who told me that the new revision of Part 154, which makes draconian cuts to English instruction for ELLs, was working very well in Buffalo. I've reached out to teachers I know in Buffalo, and they have not yet heard about what a success it is.
They tell me stories of teachers pushing into classes instead of teaching. They tell me that no one is happy, not the students or the teachers. In fact, they tell me that Betty Rosa visited one school and that a bunch of troublesome kids were shuttled all over the building to be kept away from the VIPs. Of course, Betty Rosa may have visited other schools. And Part 154 may indeed be working somewhere or other. But what I see is absolutely no evidence.
Dr. Rosa also told me that research supports this move, but failed to cite any. I've read a lot of research by Dr. Stephan Krashen, and it suggests to me something I've suspected and lived most of my life--that teaching kids to love language is what makes them successful. Dragging them to a new country and making them immediately do the same work as those who've lived here all their lives is counter-intuitive and counterproductive. It's like taking your baby, who hasn't yet learned to walk, to tango lessons.
Things like these might make someone feel good, or proud, or accomplished, but they cause a lot of needless suffering. In fact Dr. Rosa publicly and accurately criticizes other state officials for doing similar things. I saw her speak at George Washington Campus and she spoke of how those who wish to test newcomers ought to go to foreign countries and take tests in foreign languages. I've been saying that for decades and I couldn't agree more.
I have no idea why the chancellor or anyone would wish to hang on to a program that has no basis in logic, research, or practice. Nor have I got the remotest idea why it was instituted it in the first place. If anyone wishes to ignore the fact that these ideas have no basis in anything I've ever heard of, you can simply look at the other regulation--that ELLs cannot be in the same class with anyone more than one contiguous grade from them. For high schools, at least, that's a ridiculous and impossible mandate.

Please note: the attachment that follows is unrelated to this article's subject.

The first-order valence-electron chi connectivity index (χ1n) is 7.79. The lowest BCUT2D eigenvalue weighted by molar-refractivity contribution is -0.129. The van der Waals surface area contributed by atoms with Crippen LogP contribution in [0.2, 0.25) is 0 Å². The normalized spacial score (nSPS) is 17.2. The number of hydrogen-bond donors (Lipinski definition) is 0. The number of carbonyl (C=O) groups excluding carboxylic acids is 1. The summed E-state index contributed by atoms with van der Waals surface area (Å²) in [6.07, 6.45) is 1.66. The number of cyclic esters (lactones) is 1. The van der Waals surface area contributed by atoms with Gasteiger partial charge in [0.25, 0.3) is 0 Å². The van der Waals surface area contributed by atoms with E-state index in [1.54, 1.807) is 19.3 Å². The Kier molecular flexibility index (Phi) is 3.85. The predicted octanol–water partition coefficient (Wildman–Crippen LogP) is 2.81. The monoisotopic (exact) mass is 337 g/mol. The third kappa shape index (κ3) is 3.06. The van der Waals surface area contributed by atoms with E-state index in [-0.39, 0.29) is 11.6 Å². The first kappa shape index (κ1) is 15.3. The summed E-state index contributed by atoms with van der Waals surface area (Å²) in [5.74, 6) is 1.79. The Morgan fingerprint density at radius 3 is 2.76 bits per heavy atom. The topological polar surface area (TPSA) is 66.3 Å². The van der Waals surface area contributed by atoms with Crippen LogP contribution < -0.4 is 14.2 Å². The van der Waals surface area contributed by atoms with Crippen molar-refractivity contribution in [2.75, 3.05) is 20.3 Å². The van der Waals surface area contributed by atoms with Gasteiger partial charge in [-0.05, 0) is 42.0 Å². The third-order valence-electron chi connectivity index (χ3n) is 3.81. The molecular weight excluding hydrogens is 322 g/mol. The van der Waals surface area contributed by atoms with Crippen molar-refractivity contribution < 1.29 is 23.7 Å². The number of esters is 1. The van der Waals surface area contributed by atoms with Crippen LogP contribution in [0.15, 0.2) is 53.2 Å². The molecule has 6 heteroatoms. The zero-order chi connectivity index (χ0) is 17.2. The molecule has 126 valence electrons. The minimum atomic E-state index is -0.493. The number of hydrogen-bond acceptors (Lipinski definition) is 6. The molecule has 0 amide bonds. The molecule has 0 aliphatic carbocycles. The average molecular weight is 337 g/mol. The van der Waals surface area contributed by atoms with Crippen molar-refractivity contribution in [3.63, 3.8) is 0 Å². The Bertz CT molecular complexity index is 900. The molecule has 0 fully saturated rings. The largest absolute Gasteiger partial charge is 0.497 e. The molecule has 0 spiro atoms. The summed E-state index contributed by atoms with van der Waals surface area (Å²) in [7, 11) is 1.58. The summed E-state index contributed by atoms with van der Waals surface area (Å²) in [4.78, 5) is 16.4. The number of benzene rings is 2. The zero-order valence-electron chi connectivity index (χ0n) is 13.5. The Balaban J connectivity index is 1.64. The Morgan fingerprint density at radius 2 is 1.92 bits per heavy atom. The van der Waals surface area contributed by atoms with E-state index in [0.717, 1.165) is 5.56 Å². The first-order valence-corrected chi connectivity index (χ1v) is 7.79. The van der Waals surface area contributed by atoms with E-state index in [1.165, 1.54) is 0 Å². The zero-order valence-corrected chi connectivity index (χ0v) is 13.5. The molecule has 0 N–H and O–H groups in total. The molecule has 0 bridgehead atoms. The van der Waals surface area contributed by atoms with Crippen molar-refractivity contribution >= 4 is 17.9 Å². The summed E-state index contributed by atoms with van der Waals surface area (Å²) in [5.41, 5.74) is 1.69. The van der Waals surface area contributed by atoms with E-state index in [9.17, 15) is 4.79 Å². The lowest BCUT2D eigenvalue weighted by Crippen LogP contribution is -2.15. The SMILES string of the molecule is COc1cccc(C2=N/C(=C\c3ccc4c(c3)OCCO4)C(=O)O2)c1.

If my very large school, with 500 ELLs (10% of the entire Buffalo population), if we were to do that I'd have opened the school year with one class of 40 and one of 6. It's ridiculous. For small schools, it's absolutely impossible. That's probably a large reason they've done away with stand-alone English instruction as much as they possibly could. In Betty Rosa's new and improved vision, high school English instruction need only be given one period a day for one year. That's it.
The following year, based on the results of the NYSESLAT, a test originally designed to test language acquisition that no longer tests language acquisition (no, really), the kid could be in an English class reading Macbeth. And that's OK according to Part 154, because there will be an ESL teacher in the room with the English teacher explaining the vocabulary to the ESL students.
That makes sense, doesn't it? Well, not to me, and not to you.
But the geniuses in Albany have deemed it OK, and that's all that matters. It kind of makes me nostalgic for Merryl Tisch. I mean sure, she was a fanatical ideologue who didn't know jack squat about education. But she also never messed with ESL, because she didn't give a fiddler's fart about it.
Ironically, newcomers stood a much better chance of learning English under that regime.